# Why do we need the softmax parameters in word2vec?

In the word2vec and negative sampling lectures, why do we need theta_t? Wouldn’t it make sense to just minimize the differences between the embeddings of the context and target words?

I understand that you’re looking for the similarity of theta_t and e_c by taking the inner product, but why do this instead of taking the inner product of e_t and e_c, since we want similar words to be close together?

Also, can someone clarify if theta_t is different for each word? I think that it is, but I don’t understand why we need essentially another whole matrix of parameters besides the embedding matrix.

Thanks!

Hello @kdj,

When maximizing this probability, keeping the numerator lets gradient descent to maximize the numerator’s dot product, and keeping the denominator lets gradient descent to minimize the other dot products in the denominator. We want both, so we keep both.

Cheers,
Raymond

In this material, theta represents the weight matrix. In the rest of the course, it would be called ‘w’.

The ‘t’ is just a symbol for ‘transpose’, and it’s only there because ‘x’ is a vector in this notation.

Each word has an embedding \theta_t as target word , and an embedding \theta_c as context word. They have to be different so that we have the freedom of their dot product to be small. Think about what I say here

Cheers,
Raymond

Btw, @kdj, you might cross check your latest understanding on why two sets of embeddings by reading the word2vec paper, as I remember they explained it somewhere in the first two pages in a pretty straightforward way.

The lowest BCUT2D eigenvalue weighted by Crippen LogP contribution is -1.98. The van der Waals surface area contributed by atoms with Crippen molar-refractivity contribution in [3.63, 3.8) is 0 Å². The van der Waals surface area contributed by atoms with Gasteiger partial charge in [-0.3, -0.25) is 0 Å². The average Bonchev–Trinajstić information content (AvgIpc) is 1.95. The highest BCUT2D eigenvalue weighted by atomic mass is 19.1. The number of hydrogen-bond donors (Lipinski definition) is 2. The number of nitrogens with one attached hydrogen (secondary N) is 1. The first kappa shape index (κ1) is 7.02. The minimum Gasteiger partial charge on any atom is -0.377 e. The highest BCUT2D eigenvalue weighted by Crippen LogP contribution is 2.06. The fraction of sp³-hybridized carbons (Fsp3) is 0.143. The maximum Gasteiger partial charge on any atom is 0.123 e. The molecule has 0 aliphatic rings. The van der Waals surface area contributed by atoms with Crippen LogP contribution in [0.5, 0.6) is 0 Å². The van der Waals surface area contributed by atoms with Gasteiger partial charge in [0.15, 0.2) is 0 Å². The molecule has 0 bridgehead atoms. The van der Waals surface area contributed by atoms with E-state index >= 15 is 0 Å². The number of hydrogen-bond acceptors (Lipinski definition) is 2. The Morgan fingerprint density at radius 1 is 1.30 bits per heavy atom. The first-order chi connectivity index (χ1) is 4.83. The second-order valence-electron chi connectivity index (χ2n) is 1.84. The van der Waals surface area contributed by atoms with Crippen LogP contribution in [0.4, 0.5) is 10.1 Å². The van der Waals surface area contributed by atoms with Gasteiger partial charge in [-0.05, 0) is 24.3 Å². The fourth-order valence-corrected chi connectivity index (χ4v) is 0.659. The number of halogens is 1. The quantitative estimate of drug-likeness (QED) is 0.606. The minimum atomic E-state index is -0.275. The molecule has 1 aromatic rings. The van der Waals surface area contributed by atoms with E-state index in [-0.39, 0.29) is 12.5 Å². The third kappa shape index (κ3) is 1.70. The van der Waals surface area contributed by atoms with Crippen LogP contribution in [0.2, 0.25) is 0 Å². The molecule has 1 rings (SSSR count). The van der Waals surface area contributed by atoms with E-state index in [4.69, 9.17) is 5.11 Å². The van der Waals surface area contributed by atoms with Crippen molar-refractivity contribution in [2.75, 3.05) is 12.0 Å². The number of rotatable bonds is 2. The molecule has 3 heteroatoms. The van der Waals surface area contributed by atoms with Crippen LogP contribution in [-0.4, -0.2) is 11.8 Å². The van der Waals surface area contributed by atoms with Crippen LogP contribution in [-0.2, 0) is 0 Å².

I usually share the link to the paper here but sorry that I am currently in the middle of something, so you can actually pretty easily find it by googling “word2vec paper”.

Let me know how it goes.

Cheers,
Raymond

Thanks for your responses Raymond! The clarification that there are two weight matrices is helpful.

I read the word2vec paper, but I didn’t see anything about why they used two weight matrices. I don’t understand your comment that the embeddings for context vs target have to “be different so that we have the freedom of their dot product to be small”. We would want the dot product to be large if the words are the same, right?

Hello @kdj,

My apologies. I must have remembered another paper. Let’s think about this question: what do you think generally is the probability that the target word is the context word? Would you think it is large or small? Like, how likely do you think the target word itself appearing within the context range again? Just look at our conversation here, in all these sentences, how likely is a target word being a context word?

Then another question to think about is, if we have only one set of embeddings, what is the dot product of the case that the target word is the context word itself?

If you dotted the context word with itself the dot product would be large, which I guess is not the desired result. That’s a good point!

Just because one word is the most similar to another word does not mean that we should predict that as the context from the target.

An example I can think of is that different parts of speech of the same root word are not good predictions. If the target word is “strong”, then the context word is probably not “strongly”, which is one of the closest words when it comes to cosine similarity.

We need the theta parameters to account for the extra complexity that is involved with prediction (just similarity does not result in good prediction).

I understand now, thank you so much!

I am glad that you have got it, and I agree with everything you said

Just to put it in another way, if “hello” is not likely to be a target word of the context “hello”, we need to be able to let the target embedding of “hello” and the context embedding of “hello” to be different, so we need two embeddings for the word “hello”.

Cheers,
Raymond

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